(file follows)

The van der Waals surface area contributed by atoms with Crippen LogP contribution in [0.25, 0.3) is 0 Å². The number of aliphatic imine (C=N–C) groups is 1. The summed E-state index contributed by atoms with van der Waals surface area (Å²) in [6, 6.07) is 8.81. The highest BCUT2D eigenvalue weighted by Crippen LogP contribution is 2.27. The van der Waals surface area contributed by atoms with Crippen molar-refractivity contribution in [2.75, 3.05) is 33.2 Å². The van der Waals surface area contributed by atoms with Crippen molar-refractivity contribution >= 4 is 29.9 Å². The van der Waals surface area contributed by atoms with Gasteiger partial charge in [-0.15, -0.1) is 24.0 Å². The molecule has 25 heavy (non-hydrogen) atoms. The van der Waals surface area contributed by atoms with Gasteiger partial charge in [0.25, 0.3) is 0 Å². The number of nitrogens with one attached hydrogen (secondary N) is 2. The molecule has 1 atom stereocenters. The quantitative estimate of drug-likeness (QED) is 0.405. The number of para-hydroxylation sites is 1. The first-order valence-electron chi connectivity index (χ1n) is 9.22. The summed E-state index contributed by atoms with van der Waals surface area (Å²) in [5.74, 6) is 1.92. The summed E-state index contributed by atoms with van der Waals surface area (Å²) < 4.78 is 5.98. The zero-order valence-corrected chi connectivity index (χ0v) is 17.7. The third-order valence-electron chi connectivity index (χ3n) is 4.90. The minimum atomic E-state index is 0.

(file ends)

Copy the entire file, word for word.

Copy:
The van der Waals surface area contributed by atoms with Crippen LogP contribution in [0.25, 0.3) is 0 Å². The number of aliphatic imine (C=N–C) groups is 1. The summed E-state index contributed by atoms with van der Waals surface area (Å²) in [6, 6.07) is 8.81. The highest BCUT2D eigenvalue weighted by Crippen LogP contribution is 2.27. The van der Waals surface area contributed by atoms with Crippen molar-refractivity contribution in [2.75, 3.05) is 33.2 Å². The van der Waals surface area contributed by atoms with Crippen molar-refractivity contribution >= 4 is 29.9 Å². The van der Waals surface area contributed by atoms with Gasteiger partial charge in [-0.15, -0.1) is 24.0 Å². The molecule has 25 heavy (non-hydrogen) atoms. The van der Waals surface area contributed by atoms with Gasteiger partial charge in [0.25, 0.3) is 0 Å². The number of nitrogens with one attached hydrogen (secondary N) is 2. The molecule has 1 atom stereocenters. The quantitative estimate of drug-likeness (QED) is 0.405. The number of para-hydroxylation sites is 1. The first-order valence-electron chi connectivity index (χ1n) is 9.22. The summed E-state index contributed by atoms with van der Waals surface area (Å²) in [5.74, 6) is 1.92. The summed E-state index contributed by atoms with van der Waals surface area (Å²) < 4.78 is 5.98. The zero-order valence-corrected chi connectivity index (χ0v) is 17.7. The third-order valence-electron chi connectivity index (χ3n) is 4.90. The minimum atomic E-state index is 0.